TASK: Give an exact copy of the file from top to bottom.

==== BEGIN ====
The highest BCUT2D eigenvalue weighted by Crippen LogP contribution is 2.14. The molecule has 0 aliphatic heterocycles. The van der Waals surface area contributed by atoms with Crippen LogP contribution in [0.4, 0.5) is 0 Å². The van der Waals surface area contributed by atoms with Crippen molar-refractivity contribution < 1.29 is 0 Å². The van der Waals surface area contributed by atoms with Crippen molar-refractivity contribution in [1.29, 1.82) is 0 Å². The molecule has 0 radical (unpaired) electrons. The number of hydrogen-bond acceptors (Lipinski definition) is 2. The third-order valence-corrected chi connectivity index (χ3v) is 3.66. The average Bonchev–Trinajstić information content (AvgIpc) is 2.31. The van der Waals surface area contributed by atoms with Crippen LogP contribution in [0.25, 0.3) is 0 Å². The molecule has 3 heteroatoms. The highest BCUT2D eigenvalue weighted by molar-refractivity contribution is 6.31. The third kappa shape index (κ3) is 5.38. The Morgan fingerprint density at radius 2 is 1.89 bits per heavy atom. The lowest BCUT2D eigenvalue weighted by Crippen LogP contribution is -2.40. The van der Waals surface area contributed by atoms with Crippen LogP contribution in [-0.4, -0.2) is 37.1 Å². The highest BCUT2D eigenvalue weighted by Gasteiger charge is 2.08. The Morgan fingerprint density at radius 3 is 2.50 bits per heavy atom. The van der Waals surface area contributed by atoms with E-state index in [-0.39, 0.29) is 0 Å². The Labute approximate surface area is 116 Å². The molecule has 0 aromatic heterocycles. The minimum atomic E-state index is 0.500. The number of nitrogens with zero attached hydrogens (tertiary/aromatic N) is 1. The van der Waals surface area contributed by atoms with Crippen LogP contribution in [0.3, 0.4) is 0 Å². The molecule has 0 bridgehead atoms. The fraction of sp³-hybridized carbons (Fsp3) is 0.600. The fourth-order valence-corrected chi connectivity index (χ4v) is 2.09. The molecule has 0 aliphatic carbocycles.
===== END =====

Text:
The highest BCUT2D eigenvalue weighted by Crippen LogP contribution is 2.14. The molecule has 0 aliphatic heterocycles. The van der Waals surface area contributed by atoms with Crippen LogP contribution in [0.4, 0.5) is 0 Å². The van der Waals surface area contributed by atoms with Crippen molar-refractivity contribution < 1.29 is 0 Å². The van der Waals surface area contributed by atoms with Crippen molar-refractivity contribution in [1.29, 1.82) is 0 Å². The molecule has 0 radical (unpaired) electrons. The number of hydrogen-bond acceptors (Lipinski definition) is 2. The third-order valence-corrected chi connectivity index (χ3v) is 3.66. The average Bonchev–Trinajstić information content (AvgIpc) is 2.31. The van der Waals surface area contributed by atoms with Crippen LogP contribution in [0.25, 0.3) is 0 Å². The molecule has 3 heteroatoms. The highest BCUT2D eigenvalue weighted by molar-refractivity contribution is 6.31. The third kappa shape index (κ3) is 5.38. The Morgan fingerprint density at radius 2 is 1.89 bits per heavy atom. The lowest BCUT2D eigenvalue weighted by Crippen LogP contribution is -2.40. The van der Waals surface area contributed by atoms with Crippen LogP contribution in [-0.4, -0.2) is 37.1 Å². The highest BCUT2D eigenvalue weighted by Gasteiger charge is 2.08. The Morgan fingerprint density at radius 3 is 2.50 bits per heavy atom. The van der Waals surface area contributed by atoms with E-state index in [-0.39, 0.29) is 0 Å². The Labute approximate surface area is 116 Å². The molecule has 0 aromatic heterocycles. The minimum atomic E-state index is 0.500. The number of nitrogens with zero attached hydrogens (tertiary/aromatic N) is 1. The van der Waals surface area contributed by atoms with Crippen LogP contribution in [0.3, 0.4) is 0 Å². The molecule has 0 bridgehead atoms. The fraction of sp³-hybridized carbons (Fsp3) is 0.600. The fourth-order valence-corrected chi connectivity index (χ4v) is 2.09. The molecule has 0 aliphatic carbocycles.